1. chol-e
    2. go-IMPV
    1. ja-cche.
    2. go-3P.PRES.PROG
    1. REPORTATIVE
    2.  
    1.    ‘Mina is going away to America (I hear).’
    1. (3)
    1. Context: Ram knows that Mina has been thinking about going to America for a while now but has not made up her mind yet. Today, he suddenly sees several of her suitcases, all packed, sitting out in the hall and asks her brother:
      1. Mina
      2. Mina
    1. amerika
    2. America
    1. chol-e
    2. go-IMPV
    1. ja-cche
    2. go-3P.PRES.PROG
    1. naki?
    2. NAKI
    1. INFERENTIAL
    2.  
    1. ‘(Given what I inferred) Mina is going away to America (is it true)?’

The two sentences above are not really a minimal pair in that (2) appears to be a declarative while (3) is a polar interrogative.1 The REPORTATIVE interpretation is available in polar interrogatives too, as shown in the interrogative counterpart of (2) below:

    1. (4)
      1. Mina
      2. Mina
    1. naki
    2. NAKI
    1. amerika
    2. America
    1. chol-e
    2. go-IMPV
    1. ja-cche?
    2. go-3P.PRES.PROG
    1. REPORTATIVE
    2.  
    1. ‘(Given what I hear), Mina is going away to America (is it true)?’

To demonstrate that the two interpretations of the evidential are non-interchangeable and crucially dependent on syntactic position, it is imperative to mention: in the context in (2), the sentences in (2) and (4) would be felicitous, while the sentence in (3) would be infelicitous/unacceptable; on the other hand, in the context in (3), (2) and (4) would be infelicitous/unacceptable.2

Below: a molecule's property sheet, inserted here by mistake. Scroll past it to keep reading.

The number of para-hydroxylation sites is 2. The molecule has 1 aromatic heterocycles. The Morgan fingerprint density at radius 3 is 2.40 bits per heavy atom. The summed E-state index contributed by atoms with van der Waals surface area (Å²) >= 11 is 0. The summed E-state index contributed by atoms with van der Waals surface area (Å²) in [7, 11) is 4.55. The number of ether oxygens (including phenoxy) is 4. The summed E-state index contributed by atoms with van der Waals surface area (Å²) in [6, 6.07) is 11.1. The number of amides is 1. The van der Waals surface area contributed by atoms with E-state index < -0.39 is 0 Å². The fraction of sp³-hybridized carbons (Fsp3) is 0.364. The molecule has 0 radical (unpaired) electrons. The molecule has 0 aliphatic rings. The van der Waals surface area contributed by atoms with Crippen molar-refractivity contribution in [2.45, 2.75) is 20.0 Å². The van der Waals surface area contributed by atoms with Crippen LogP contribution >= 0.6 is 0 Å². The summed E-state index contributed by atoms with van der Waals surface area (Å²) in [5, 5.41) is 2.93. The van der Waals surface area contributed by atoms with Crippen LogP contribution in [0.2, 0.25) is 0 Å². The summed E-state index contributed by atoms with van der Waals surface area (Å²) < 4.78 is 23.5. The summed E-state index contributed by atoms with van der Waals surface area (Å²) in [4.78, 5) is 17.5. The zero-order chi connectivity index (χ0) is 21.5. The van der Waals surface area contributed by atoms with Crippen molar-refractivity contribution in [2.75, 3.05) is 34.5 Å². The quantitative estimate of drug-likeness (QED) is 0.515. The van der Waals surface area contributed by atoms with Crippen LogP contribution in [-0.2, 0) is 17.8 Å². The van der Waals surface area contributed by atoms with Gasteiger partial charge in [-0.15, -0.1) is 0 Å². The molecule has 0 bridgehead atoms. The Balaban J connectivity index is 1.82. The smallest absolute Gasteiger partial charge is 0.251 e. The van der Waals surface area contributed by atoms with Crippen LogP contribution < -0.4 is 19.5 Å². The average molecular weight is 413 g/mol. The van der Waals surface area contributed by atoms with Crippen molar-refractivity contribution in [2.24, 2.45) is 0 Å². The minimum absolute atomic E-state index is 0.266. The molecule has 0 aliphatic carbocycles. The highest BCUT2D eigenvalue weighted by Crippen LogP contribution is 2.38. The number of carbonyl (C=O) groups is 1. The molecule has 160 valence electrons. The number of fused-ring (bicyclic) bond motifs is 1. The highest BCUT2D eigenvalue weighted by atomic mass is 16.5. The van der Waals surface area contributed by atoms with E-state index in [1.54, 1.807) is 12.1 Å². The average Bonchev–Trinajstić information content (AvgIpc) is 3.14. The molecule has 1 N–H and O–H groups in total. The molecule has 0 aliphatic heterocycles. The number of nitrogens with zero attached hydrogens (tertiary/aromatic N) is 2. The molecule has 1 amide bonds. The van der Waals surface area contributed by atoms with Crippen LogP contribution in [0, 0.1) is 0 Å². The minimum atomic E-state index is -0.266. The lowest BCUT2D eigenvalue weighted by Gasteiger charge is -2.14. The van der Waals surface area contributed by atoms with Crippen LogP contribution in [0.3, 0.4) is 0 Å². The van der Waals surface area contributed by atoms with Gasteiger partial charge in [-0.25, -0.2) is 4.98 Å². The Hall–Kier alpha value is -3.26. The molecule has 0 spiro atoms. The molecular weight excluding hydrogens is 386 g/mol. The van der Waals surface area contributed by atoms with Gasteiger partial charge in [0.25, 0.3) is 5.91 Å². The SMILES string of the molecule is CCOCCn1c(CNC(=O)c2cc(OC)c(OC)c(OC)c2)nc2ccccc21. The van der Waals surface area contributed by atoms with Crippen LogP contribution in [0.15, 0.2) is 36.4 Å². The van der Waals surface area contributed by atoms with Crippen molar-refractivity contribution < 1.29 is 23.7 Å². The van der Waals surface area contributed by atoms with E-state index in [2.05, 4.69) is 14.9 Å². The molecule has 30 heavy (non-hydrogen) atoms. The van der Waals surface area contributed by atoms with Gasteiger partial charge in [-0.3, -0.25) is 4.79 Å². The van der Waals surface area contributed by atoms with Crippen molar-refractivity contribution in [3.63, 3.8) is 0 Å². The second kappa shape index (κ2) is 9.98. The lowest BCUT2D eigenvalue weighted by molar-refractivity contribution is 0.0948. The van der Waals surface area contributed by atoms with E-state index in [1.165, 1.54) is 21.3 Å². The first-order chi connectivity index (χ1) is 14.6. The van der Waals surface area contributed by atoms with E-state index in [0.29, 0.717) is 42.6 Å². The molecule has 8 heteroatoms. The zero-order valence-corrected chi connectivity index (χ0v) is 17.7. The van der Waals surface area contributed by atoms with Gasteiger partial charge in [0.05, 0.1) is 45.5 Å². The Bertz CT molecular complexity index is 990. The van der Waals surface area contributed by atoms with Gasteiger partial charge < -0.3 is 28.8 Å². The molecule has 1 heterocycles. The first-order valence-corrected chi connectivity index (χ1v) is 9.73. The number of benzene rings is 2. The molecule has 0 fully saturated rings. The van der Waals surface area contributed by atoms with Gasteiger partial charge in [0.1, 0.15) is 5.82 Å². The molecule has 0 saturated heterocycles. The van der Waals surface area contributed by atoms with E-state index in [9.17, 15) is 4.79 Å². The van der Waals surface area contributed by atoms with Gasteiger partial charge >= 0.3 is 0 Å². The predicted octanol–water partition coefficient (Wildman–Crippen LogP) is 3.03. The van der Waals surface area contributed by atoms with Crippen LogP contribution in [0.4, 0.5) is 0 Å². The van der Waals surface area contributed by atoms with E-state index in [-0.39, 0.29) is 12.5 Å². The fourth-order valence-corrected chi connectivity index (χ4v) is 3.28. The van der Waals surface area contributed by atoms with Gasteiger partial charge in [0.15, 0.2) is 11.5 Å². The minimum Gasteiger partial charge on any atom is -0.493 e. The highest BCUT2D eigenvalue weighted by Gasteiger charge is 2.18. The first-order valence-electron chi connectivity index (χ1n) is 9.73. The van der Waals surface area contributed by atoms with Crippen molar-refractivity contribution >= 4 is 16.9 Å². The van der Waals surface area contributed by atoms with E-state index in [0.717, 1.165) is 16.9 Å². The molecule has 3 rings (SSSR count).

The declarative counterpart of the INFERENTIAL interpretation (keeping the context the same as in (3)) however, is mysteriously ungrammatical/infelicitous.3

    1. (5)
    1. */#Mina
    2.       Mina
    1. amerika
    2. America
    1. chol-e
    2. go-IMPV
    1. ja-cche
    2. go-3P.PRES.PROG
    1. naki.
    2. NAKI
    1.       Intended: ‘Mina is going away to America (I inferred).’

One of the hallmark properties of naki is that it cannot ever appear in a clause-initial position. Some element needs to linearly precede it.

    1. (6)
    1. *naki
    2.   NAKI
    1. Ram
    2. Ram
    1. amerika
    2. America
    1. chol-e
    2. go-IMPV
    1. ja-cche?
    2. go-3P.PRES.PROG
    1.    Intended: ‘(I hear/infer) Ram is going away to America, (is it true)?’

There appears to be no syntactic or semantic restriction on what kinds of elements can precede naki. The preceding element can be of any syntactic category, as indicated below:

    1. (7)
    1. a.
    1. [o-r
    2. him-GEN
    1. jonno]PP
    2. for
    1. naki
    2. NAKI
    1. amra
    2. we
    1. konodin
    2. ever
    1. kichu
    2. anything
    1. ko-ri-ni.
    2. do-1P.NEG
    1. Lit. ‘(I hear) for him we have never done anything.’
    1.  
    1. b.